I note that the city of Batavia has a real “hot-potato” game going on over the new apartment complex located on Ellicott Street, called Ellicott Station. All the game participants, many with not a face, instead just acronyms, are tossing that hot potato around and trying to make sure that they’re not the ones holding the hot potato at the conclusion of the contest: Savarino Development; the GCEDC(Genesee County); the BDC (city of Batavia); the N.Y. State HCR agency; the U.S. HUD department; the Batavia City Council;the Batavia City Manager; community interests for and against the project ;and the eventual actual residents of the actual apartment building. (

Whew,yep,I think I got all the players. Incidentally,the only ones so far, I believe, who have not fingered the hot potato or made any proclamations concerning it, are the potential residents of the housing. Interesting!).

So, kind of like the practice, or different game,” passing the buck.”

Anyway, after all of the above words,those game are not what I want to address here: What I want to examine here is the recent announcement that a “lottery” will be used to create a pool of resident-applicants from which “finalists” will be chosen,and whom will then eventually move into the Ellicott Station apartments.

Now,I’ve always considered a “lottery” to traditionally be a haphazard game of chance; of luck; of “whammy” more than reason; of a roll of the dice and “snake-eyes” more than the scientific method. As in,the mega-millions “lottery” to win a billion dollars; or the “lottery” used for the military “draft,” late 1960s and early 1970s, based on the month and day of your birth, and then to be shipped off to a war zone,there to survive or not! Do you think, likewise, or not?

Conversely,and also traditionally,we have selected individuals in all fields of U.S. life, education, jobs, politics, even marriages, by using very objective criteria, and then introducing a subjective element, the human one, to evaluate the factual objective criteria, and then make a selection based on judgement, experience ,expertise, intuition,call it the “secret sauce” if you wish, etc.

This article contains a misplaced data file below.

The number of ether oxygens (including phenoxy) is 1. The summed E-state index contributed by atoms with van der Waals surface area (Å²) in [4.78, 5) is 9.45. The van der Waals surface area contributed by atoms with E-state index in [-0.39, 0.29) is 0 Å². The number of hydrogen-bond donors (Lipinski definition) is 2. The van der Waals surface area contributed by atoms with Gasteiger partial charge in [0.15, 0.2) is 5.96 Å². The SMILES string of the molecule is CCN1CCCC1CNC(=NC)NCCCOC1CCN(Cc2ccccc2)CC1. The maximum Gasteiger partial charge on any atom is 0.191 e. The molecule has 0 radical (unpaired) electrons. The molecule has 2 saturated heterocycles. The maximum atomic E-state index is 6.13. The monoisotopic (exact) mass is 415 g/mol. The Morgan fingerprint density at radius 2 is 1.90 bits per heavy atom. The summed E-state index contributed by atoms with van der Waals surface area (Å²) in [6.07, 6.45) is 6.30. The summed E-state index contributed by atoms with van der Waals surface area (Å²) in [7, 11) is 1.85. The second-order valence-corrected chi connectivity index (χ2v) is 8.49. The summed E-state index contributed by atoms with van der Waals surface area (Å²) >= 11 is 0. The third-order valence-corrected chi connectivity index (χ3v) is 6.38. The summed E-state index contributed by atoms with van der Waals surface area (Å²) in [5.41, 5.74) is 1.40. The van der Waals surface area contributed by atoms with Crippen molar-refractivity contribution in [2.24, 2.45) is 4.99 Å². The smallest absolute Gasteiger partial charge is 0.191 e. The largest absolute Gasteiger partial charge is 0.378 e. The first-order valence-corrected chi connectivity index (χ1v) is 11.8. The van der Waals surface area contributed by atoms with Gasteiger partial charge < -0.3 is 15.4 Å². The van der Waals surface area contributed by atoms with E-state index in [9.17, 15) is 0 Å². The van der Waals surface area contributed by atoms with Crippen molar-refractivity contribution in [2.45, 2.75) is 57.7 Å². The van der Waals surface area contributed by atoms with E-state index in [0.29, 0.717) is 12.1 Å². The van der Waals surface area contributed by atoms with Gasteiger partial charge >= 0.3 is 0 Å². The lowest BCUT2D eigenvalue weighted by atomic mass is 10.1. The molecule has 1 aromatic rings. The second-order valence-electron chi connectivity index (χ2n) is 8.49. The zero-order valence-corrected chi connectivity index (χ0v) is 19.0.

This means of selection appears to be almost diametrically opposite to a “lottery.” Don’t you agree? After all, do you want your children’s school teachers selected by a “lottery”; your personal family MD appointed by a “lottery”; your automobile manufacturer workers picked by a “lottery”; your spouse chosen by a “lottery”?

No,we want the best applicant, the most capable, for all these societal functions selected, within the clear and concise parameters of the objective criteria leavened with a finishing dose of the subjective,the selecting official who makes the final selection decision. Don’t we? I don’t think we want a “lottery,” arbitrary and unpredictable,capricious and whimsical,as a “lottery” invariably is. Do we?

Consider an individual who passes all the factual tests of capability and expertise, but who is,incidentally,a psychopath. Supposedly and ideally and hopefully, the subjective element,the human one, would espy that psychopathy!

I don’t intend to be overly alarmist,but be careful, respected adults, when dabbling in “lotteries”, which always and only result in winners and losers. Is that how we should choose apartment-dwellers? Then “heaven help us” all!

Any questions,readers? If so,I suggest you read Shirley Jackson’s fictional short-story,”The Lottery”. It was first published in 1948, but is still applicable today,maybe more so! A “spoiler” alert though,the narrative is in the horror/science fiction genre of literature. (Your local library can help you obtain it).

Donald Weyer


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